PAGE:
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This is the black sheep of the Zelda family. It changed up the formula to a sidescrolling RPG. It’s hard as hell, but very rewarding. The challenge comes from losing all your XP when you die, but if you manage to level, you can pick various stats to level up. It actually is quite a fun game.

#16 The Legend Of Zelda: Majora’s Mask  (N64, 2000)

 

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If Zelda 2 was the black sheep, consider this the half-black sheep. This came out a mere year after Ocarina of Time to capitalize on the success of that game. What we got was something completely different, and quite good given the short development time. Instead of collecting tons of items, you collect masks instead (while still getting a large variety of items anyway). Each mask gives you some new type of ability or has some other effect. Some masks turn you into beloved Hylian races that you can go around and kill stuff with. It’s a unique twist on the Zelda formula and keeps up with the time traveling aspect born in Ocarina of Time. It is probably one of the hardest Zelda games too. This all being said, I wasn’t really wowed by this game, however enjoyable it is. I may have only beaten it twice, but I’ve played through more or less half of it at least two other times, each time liking it more and more.

#15 The Legend Of Zelda: Oracle Of Ages  (Game Boy Color, 2001)

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Nintendo pulled a pokemon with this game, releasing a sibling alongside it. The story is driven away from the main “rescue Zelda” bit, dealing with other villains and the like as well. This game has a focus on puzzle solving, and let me tell you, some of them are indeed quite tricky! This game included tons of new and returning items, and the ability to switch to different ages. Lot of fun!

 

#14 The Legend Of Zelda: Oracle of Seasons  (Game Boy Color, 2001)

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Released alongside “Ages,” this was more or less the same game, but with a different villain, different oracle, and instead of traveling through ages, you could change the seasons. The items may have been a little different too. Another great game, this time more focused on action than puzzle solving. If linked with “ages” it would unlock a new dungeon where you could fight Ganon.

 

#13 The Legend Of Zelda: Spirit Tracks   (DS, 2009)

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This game was very similar to Phantom Hourglass, except a whole lot better. Driving around in customizable trains was a great idea and made traveling sort of fun. I don’t really remember too much about it, but I know I really liked it. Playing the flute thing you got was really cool too.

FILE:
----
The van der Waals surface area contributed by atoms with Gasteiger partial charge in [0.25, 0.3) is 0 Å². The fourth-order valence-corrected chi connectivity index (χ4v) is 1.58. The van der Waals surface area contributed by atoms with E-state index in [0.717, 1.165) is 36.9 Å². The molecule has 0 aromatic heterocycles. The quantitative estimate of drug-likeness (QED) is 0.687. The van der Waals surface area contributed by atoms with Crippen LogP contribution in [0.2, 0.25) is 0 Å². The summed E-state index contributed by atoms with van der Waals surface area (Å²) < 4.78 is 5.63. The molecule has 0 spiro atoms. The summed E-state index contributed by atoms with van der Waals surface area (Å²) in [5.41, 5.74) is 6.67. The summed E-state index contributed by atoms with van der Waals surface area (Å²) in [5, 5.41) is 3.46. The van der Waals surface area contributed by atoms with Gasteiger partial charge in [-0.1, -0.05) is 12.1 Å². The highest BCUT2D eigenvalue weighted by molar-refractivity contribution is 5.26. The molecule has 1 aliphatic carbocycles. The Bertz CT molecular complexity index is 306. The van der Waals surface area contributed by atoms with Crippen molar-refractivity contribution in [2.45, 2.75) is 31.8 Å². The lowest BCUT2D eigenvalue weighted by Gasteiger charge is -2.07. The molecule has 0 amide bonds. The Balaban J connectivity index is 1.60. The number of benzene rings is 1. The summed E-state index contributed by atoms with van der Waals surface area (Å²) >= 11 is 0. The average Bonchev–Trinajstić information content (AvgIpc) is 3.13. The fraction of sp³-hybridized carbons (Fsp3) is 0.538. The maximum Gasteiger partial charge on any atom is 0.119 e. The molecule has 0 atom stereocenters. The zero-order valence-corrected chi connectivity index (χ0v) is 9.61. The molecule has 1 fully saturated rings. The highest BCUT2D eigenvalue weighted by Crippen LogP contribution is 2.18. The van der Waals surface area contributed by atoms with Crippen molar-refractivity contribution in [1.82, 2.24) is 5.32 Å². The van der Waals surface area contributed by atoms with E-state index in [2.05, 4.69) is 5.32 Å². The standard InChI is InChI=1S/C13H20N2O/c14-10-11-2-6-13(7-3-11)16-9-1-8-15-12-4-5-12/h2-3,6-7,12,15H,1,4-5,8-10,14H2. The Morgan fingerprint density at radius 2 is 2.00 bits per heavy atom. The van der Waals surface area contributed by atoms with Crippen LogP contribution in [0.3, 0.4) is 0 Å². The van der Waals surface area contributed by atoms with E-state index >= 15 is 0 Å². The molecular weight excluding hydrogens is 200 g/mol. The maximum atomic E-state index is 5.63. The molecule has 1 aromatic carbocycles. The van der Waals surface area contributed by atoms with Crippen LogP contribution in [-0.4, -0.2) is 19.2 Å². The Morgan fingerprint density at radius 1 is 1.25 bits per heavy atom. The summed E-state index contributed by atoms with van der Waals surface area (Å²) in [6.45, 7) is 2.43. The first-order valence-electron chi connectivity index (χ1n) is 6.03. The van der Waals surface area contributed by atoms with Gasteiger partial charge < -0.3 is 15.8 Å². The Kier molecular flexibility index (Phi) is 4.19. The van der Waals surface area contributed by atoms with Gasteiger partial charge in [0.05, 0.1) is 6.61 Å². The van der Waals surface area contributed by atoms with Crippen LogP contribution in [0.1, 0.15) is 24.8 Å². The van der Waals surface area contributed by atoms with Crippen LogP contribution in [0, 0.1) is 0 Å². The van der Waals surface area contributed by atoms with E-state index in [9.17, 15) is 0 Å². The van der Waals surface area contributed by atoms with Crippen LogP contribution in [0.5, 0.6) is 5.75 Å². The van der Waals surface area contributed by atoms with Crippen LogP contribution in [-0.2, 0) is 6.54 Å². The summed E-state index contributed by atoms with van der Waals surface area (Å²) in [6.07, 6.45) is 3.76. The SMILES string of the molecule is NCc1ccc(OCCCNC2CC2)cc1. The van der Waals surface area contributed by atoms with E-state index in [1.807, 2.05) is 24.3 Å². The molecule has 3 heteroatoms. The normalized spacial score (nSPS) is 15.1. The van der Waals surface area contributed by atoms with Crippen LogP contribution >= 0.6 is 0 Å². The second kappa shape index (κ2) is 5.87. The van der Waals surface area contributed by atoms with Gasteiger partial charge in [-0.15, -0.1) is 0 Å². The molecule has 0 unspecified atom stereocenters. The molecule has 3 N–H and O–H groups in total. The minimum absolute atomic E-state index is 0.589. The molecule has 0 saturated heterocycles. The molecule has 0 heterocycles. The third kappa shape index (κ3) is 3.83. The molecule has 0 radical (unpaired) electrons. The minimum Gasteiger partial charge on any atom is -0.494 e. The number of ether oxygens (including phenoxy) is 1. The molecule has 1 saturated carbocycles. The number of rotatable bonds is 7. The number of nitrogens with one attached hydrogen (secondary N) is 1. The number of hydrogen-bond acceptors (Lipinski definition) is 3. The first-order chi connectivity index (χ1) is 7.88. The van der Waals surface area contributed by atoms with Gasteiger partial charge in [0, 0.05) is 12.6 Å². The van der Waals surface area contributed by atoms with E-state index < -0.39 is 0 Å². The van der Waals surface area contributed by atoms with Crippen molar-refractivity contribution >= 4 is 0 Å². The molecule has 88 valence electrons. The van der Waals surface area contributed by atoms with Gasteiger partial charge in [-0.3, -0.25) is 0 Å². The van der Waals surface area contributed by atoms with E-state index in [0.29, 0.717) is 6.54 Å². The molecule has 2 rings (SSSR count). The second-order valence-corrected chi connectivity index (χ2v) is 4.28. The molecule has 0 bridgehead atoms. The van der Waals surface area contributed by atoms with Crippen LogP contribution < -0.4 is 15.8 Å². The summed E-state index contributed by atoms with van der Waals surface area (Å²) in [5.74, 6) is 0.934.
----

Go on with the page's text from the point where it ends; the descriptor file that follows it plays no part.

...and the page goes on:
#12 The Legend Of Zelda: Link’s Awakening DX   (Game Boy Color, 1998)

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The original game for the Game Boy was the first handheld Zelda game. And let me tell you, they came out swinging. It is an amazing game that is every bit as fun now as it was 20 years ago. I used to have it, but I don’t know what happened to it. But that is okay, because the Director’s Cut version made it all much better. The added color allowed for new tunics found in a “color dungeon” as well as some other minor adjustments. The game has a ton of content for such an old game and can keep you busy for hours on end. It took the incredible fun of the first Zelda game and made the transition onto handheld flawlessly.

#11 The Legend Of Zelda: The Wind Waker   (Gamecube, 2003)

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This is another unique Zelda game, but not so much in the gameplay aspect of it. It’s story and setting are what really set it apart. It is a lot of fun and the cel shaded graphics are gorgeous. There are a bunch of new races included, as well as some familiar ones. The amount of content is enormous, spread out over the equally big world. That is where the problem with this game comes in too. The world takes forever to travel on, and collecting the maps and pieces of the Triforce is awfully tedious.

#10 The Legend of Zelda   (NES, 1987)

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Holy crap! If ever there was a game that was ahead of it’s time, aspiring and/or innovative, this was it. For the time, this game was massive and unique. Nothing had ever been done remotely close to this. It was a huge undertaking and blew everyone away. Like seriously, the only game that could come close to being as amazing as this for the time is Super Mario Bros. 3. But that was the fourth game in that series and this was the first. It is still just as fun today, and honestly, it holds up to the standards of today’s games as well. It is truly a masterpiece and the best game to come out of the 80’s.

#9 The Legend Of Zelda: The Minish Cap   (Game Boy Advance, 2005)

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I am not going to lie, I don’t remember much about this game, other than that it is really good, it has like an origin story to it, and a fun shrinking ability which makes puzzle solving and exploration a lot of fun. A very solid game.

#8 The Legend Of Zelda: A Link Between Worlds   (3DS, 2013)

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Say hello to the best handheld Zelda game. My goodness, it is good. Lots of new items, some weird, new renting system for the items, a fabulous story, and great gameplay. It is essentially a remake of A Link to the Past, and actually is a linear sequel. Really wonderful game. It falls just short of its prequel however.

 

#7 The Legend Of Zelda: A Link To The Past  (SNES, 1992)